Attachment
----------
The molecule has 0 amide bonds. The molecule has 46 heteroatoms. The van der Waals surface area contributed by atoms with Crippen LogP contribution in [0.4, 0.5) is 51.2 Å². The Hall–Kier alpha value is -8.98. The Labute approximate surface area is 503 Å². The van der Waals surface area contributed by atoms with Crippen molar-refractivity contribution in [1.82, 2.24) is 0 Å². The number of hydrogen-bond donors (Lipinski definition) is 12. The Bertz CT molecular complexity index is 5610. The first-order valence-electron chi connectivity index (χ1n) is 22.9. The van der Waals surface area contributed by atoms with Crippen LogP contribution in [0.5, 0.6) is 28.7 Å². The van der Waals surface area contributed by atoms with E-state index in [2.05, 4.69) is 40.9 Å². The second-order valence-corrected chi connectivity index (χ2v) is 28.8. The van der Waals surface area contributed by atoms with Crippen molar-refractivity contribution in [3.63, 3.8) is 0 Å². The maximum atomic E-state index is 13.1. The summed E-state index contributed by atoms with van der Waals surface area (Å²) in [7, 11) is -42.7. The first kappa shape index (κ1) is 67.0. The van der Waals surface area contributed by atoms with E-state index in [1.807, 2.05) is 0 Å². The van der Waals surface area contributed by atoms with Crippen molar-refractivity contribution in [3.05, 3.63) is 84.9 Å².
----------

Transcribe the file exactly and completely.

The molecule has 0 amide bonds. The molecule has 46 heteroatoms. The van der Waals surface area contributed by atoms with Crippen LogP contribution in [0.4, 0.5) is 51.2 Å². The Hall–Kier alpha value is -8.98. The Labute approximate surface area is 503 Å². The van der Waals surface area contributed by atoms with Crippen molar-refractivity contribution in [1.82, 2.24) is 0 Å². The number of hydrogen-bond donors (Lipinski definition) is 12. The Bertz CT molecular complexity index is 5610. The first-order valence-electron chi connectivity index (χ1n) is 22.9. The van der Waals surface area contributed by atoms with Crippen LogP contribution in [0.5, 0.6) is 28.7 Å². The van der Waals surface area contributed by atoms with E-state index in [2.05, 4.69) is 40.9 Å². The second-order valence-corrected chi connectivity index (χ2v) is 28.8. The van der Waals surface area contributed by atoms with Crippen molar-refractivity contribution in [3.63, 3.8) is 0 Å². The maximum atomic E-state index is 13.1. The summed E-state index contributed by atoms with van der Waals surface area (Å²) in [7, 11) is -42.7. The first kappa shape index (κ1) is 67.0. The van der Waals surface area contributed by atoms with E-state index in [1.807, 2.05) is 0 Å². The van der Waals surface area contributed by atoms with Crippen molar-refractivity contribution in [3.05, 3.63) is 84.9 Å².